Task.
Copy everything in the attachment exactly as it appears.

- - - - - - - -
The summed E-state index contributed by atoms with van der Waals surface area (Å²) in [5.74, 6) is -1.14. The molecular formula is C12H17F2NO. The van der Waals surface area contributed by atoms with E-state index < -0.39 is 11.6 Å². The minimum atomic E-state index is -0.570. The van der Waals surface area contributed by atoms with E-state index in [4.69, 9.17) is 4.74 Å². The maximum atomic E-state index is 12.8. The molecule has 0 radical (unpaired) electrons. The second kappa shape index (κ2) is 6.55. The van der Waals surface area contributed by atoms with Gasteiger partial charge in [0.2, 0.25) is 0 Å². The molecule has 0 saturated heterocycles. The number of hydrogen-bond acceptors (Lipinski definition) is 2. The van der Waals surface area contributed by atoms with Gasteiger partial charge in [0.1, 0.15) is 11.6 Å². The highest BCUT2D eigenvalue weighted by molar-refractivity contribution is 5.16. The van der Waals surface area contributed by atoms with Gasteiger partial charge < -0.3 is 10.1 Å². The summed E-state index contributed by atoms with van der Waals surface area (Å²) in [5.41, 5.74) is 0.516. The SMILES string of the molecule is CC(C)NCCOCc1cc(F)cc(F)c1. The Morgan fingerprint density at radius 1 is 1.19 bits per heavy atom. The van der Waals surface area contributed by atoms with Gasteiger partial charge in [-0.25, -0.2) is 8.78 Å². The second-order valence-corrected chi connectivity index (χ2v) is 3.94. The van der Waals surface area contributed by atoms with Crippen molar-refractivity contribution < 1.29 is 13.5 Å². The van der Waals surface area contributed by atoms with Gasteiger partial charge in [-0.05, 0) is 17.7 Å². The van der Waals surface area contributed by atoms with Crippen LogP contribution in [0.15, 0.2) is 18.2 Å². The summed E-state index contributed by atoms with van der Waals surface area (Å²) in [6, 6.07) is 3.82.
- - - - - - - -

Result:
The summed E-state index contributed by atoms with van der Waals surface area (Å²) in [5.74, 6) is -1.14. The molecular formula is C12H17F2NO. The van der Waals surface area contributed by atoms with E-state index < -0.39 is 11.6 Å². The minimum atomic E-state index is -0.570. The van der Waals surface area contributed by atoms with E-state index in [4.69, 9.17) is 4.74 Å². The maximum atomic E-state index is 12.8. The molecule has 0 radical (unpaired) electrons. The second kappa shape index (κ2) is 6.55. The van der Waals surface area contributed by atoms with Gasteiger partial charge in [0.2, 0.25) is 0 Å². The molecule has 0 saturated heterocycles. The number of hydrogen-bond acceptors (Lipinski definition) is 2. The van der Waals surface area contributed by atoms with Gasteiger partial charge in [0.1, 0.15) is 11.6 Å². The highest BCUT2D eigenvalue weighted by molar-refractivity contribution is 5.16. The van der Waals surface area contributed by atoms with Gasteiger partial charge < -0.3 is 10.1 Å². The summed E-state index contributed by atoms with van der Waals surface area (Å²) in [5.41, 5.74) is 0.516. The SMILES string of the molecule is CC(C)NCCOCc1cc(F)cc(F)c1. The Morgan fingerprint density at radius 1 is 1.19 bits per heavy atom. The van der Waals surface area contributed by atoms with Gasteiger partial charge in [-0.25, -0.2) is 8.78 Å². The second-order valence-corrected chi connectivity index (χ2v) is 3.94. The van der Waals surface area contributed by atoms with Crippen molar-refractivity contribution < 1.29 is 13.5 Å². The van der Waals surface area contributed by atoms with Gasteiger partial charge in [-0.05, 0) is 17.7 Å². The van der Waals surface area contributed by atoms with Crippen LogP contribution in [0.15, 0.2) is 18.2 Å². The summed E-state index contributed by atoms with van der Waals surface area (Å²) in [6, 6.07) is 3.82.